From Julius Caesar. Ed. Henry Norman Hudson. New York: Ginn and Co., 1908.
1. "There was one of Cæsar's friends called Cinna, that
had a marvellous strange and terrible dream the night before.
He dreamed that Cæsar bad him to supper, and that he refused
and would not go: then that Cæsar took him by the hand, and
led him against his will. Now Cinna, hearing at that time that
they burnt Cæsar's body in the market-place, notwithstanding
that he feared his dream, and had an ague on him besides, he
went into the market-place to honour his funerals. When he
came thither, one of the mean sort asked him what his name
was? He was straight called by his name. The first man told it
to another, and that other unto another, so that it ran
straight through them all, that he was one of them that
murthered Cæsar: (for indeed one of the traitors to Cæsar was
also called Cinna as himself) wherefore taking him for Cinna
the murtherer, they fell upon him with such fury that they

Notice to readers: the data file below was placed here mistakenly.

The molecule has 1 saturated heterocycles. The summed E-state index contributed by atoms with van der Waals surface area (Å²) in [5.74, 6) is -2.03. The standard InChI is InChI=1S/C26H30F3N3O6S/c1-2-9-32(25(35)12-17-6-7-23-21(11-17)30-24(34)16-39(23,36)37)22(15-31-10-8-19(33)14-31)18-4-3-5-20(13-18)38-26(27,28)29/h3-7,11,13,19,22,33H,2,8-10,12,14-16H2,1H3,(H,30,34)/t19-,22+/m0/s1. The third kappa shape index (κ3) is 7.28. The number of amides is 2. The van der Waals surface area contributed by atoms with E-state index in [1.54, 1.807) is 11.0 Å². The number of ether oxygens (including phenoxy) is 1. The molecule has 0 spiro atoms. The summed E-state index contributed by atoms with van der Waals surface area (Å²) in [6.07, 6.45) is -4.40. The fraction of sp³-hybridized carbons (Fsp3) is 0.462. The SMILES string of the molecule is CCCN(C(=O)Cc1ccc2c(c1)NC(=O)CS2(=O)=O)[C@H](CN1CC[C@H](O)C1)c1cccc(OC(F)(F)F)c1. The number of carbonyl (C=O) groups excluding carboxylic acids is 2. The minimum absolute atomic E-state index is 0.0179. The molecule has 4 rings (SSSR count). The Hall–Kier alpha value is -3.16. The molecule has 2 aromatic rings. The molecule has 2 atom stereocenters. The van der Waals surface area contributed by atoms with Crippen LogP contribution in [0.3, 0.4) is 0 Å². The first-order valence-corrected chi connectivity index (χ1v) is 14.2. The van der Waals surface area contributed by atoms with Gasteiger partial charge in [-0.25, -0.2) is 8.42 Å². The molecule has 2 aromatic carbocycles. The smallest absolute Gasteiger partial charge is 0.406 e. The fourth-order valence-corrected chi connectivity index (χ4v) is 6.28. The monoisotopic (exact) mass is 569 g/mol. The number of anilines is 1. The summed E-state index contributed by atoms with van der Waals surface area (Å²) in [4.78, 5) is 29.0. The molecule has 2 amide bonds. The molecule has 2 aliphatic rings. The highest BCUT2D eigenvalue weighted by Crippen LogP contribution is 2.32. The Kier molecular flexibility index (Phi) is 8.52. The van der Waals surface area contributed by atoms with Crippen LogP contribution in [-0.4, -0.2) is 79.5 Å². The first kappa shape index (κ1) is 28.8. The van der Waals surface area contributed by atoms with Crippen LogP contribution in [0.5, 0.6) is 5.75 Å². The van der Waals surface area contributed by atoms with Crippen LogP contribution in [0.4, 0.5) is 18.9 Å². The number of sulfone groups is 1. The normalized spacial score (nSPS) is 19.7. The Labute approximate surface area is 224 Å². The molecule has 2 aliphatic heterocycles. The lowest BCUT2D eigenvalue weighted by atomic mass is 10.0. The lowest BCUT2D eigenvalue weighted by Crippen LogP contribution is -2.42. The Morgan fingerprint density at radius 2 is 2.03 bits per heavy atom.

presently dispatched him in the market-place."--Plutarch,
Julius Cæsar.--to-night: last night. So in II, ii, 76, and
The Merchant of Venice, II, v, 18.
2. Things that forbode evil fortune burden my
12.you were best: it were best for you. See Abbott, §
19.you'll bear me: I'll give you. For 'me' see note,
p. 26, l. 263.
How to cite the explanatory notes:
Shakespeare, William. Julius Caesar. Ed. Henry Norman Hudson. New York: Ginn and Co., 1908. Shakespeare Online. 20 Dec. 2009. (date when you accessed the information) < http://www.shakespeare-online.com/plays/julius_3_3.html >.